U.S. National Debt Continues to Surge: It Won’t End Well Lombardi Letter 2021-02-03 03:26:51 The U.S. national debt remains one of the biggest elephants in the room. It’s one of the least talked topics, but it has serious long-term ramifications. Could the soaring national debt lead the U.S. government to default? U.S. Economy

U.S. National Debt Continues to Surge: It Won’t End Well

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us national debt

U.S. National Debt Stands at $28 Trillion & Continues to Grow

The U.S. national debt continues to increase at an alarming pace, which could bring a lot of problems. The federal debt is possibly one of the most ignored topics of discussion these days, but it shouldn’t be ignored whatsoever.

It’s perfectly fine for the national debt to increase in the short term. At times, governments need to spend money to help the ailing economy—or to make large investments for other reasons. However, if the debt continues to increase regardless of economic conditions, you really should question it.


Currently, the U.S. national debt stands awfully close to $28.0 trillion. (Source: “The Debt to the Penny and Who Holds It,” TreasuryDirect, last accessed February 2, 2021.)

Over the years, the debt has only grown. Donald Trump’s administration didn’t do anything about it. In fact, the Trump administration spent without remorse. Mind you, during the Trump years, the U.S. economy was supposedly doing well, but the national debt still soared.

Prior to that, Barack Obama’s administration didn’t do much about the debt either. The Obama administration racked up massive deficits, which led to a huge increase in the U.S. national debt. Surely, government spending was needed after the 2008 financial crisis, but the U.S. government never stopped spending.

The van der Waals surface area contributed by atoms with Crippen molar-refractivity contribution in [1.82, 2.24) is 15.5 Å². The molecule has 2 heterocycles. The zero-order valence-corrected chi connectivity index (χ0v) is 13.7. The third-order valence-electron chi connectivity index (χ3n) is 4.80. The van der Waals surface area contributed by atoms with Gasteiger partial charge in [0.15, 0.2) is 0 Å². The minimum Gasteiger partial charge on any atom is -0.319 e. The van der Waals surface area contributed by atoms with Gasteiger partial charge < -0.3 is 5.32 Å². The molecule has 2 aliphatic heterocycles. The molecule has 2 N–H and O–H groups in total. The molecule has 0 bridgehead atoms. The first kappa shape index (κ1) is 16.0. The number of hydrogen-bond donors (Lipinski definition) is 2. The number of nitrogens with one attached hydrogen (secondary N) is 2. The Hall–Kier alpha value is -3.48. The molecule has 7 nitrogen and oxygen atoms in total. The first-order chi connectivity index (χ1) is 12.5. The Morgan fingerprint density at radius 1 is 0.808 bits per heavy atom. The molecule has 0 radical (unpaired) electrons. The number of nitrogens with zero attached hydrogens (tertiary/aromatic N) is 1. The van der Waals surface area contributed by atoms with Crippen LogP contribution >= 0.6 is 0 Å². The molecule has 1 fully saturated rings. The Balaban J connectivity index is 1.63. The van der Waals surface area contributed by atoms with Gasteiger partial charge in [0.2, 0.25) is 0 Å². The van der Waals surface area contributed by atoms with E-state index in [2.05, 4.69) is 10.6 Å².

But there’s no real point in talking about who did what. What’s worth discussing now is what’s ahead, and how the ever-rising U.S. national debt could have a severe impact in the long term.

Don’t Be Shocked to See U.S. Debt at $35 Trillion Soon

Here’s some perspective: if the U.S. government gets its act together right now and the national debt remains at $28.0 trillion, the interest expense on this debt is still expected to be $575.0 billion this year alone. (Source: “Monthly Treasury Statement,” U.S. Department of the Treasury, last accessed February 2, 2021.)

But the U.S. government getting its act together is probably one of the least likely scenarios at the moment.

The federal government is expected to spend a lot of money in the coming years. There’s really no balanced budget in sight for at least a decade. With this, you can bet that the U.S. national debt will go much higher. Don’t be surprised to see it soar to $30.0 trillion—or even $35.0 trillion—in a matter of a few years.

What Will Happen as U.S. National Debt Continues to Soar

Dear reader, I see the national debt as a giant elephant in the room that no one seems to be talking about.

High debt eats future growth. The higher the U.S. national debt goes, the bigger the interest expense is—and the overall amount keeps getting bigger, even if the government puts a complete halt to spending.

I study history quite a bit in my free time, and I look at what happened to nations that had immense debts. Here’s what you need to know: there comes a point when a country with a high debt has to come clean and say to its creditors, “We can’t pay you.”

You don’t have to listen to just me; do your own research. History books are filled with examples of major nations defaulting on their debts because they couldn’t keep up.

Right now, no one thinks the U.S. government will default on its debt. I’m not saying that either, but, over time, it becomes unsustainable for a country to carry a massive debt load. Could the U.S. be on track to eventually default on its debt? I think it’s possible.

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